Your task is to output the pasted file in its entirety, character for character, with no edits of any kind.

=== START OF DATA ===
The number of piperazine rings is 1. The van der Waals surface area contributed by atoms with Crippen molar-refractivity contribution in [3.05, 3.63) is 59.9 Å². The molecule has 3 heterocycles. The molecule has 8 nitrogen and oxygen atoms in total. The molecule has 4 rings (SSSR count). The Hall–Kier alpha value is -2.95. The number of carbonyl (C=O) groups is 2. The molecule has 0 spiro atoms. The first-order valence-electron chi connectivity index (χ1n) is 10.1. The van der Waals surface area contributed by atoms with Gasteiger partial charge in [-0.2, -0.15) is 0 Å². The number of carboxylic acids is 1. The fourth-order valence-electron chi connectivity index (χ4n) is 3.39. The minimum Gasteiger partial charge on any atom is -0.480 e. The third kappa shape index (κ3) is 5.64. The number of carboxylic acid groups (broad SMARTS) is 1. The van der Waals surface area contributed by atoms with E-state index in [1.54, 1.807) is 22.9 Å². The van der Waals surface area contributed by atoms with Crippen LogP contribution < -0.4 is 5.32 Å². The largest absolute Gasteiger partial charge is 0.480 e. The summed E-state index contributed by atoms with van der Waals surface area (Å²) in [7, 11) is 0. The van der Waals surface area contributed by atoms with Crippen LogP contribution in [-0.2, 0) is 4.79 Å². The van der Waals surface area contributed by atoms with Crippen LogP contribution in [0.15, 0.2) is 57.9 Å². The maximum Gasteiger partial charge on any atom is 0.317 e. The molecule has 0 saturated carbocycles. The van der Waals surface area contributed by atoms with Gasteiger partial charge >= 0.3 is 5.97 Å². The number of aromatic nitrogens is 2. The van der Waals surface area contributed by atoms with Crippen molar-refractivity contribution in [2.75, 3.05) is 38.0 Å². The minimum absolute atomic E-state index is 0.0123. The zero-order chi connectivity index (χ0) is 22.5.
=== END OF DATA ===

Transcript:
The number of piperazine rings is 1. The van der Waals surface area contributed by atoms with Crippen molar-refractivity contribution in [3.05, 3.63) is 59.9 Å². The molecule has 3 heterocycles. The molecule has 8 nitrogen and oxygen atoms in total. The molecule has 4 rings (SSSR count). The Hall–Kier alpha value is -2.95. The number of carbonyl (C=O) groups is 2. The molecule has 0 spiro atoms. The first-order valence-electron chi connectivity index (χ1n) is 10.1. The van der Waals surface area contributed by atoms with Gasteiger partial charge in [-0.2, -0.15) is 0 Å². The number of carboxylic acids is 1. The fourth-order valence-electron chi connectivity index (χ4n) is 3.39. The minimum Gasteiger partial charge on any atom is -0.480 e. The third kappa shape index (κ3) is 5.64. The number of carboxylic acid groups (broad SMARTS) is 1. The van der Waals surface area contributed by atoms with E-state index in [1.54, 1.807) is 22.9 Å². The van der Waals surface area contributed by atoms with Crippen LogP contribution < -0.4 is 5.32 Å². The largest absolute Gasteiger partial charge is 0.480 e. The summed E-state index contributed by atoms with van der Waals surface area (Å²) in [7, 11) is 0. The van der Waals surface area contributed by atoms with Crippen LogP contribution in [-0.2, 0) is 4.79 Å². The van der Waals surface area contributed by atoms with Crippen LogP contribution in [0.15, 0.2) is 57.9 Å². The maximum Gasteiger partial charge on any atom is 0.317 e. The molecule has 0 saturated carbocycles. The van der Waals surface area contributed by atoms with Gasteiger partial charge >= 0.3 is 5.97 Å². The number of aromatic nitrogens is 2. The van der Waals surface area contributed by atoms with Crippen molar-refractivity contribution in [2.75, 3.05) is 38.0 Å². The minimum absolute atomic E-state index is 0.0123. The zero-order chi connectivity index (χ0) is 22.5.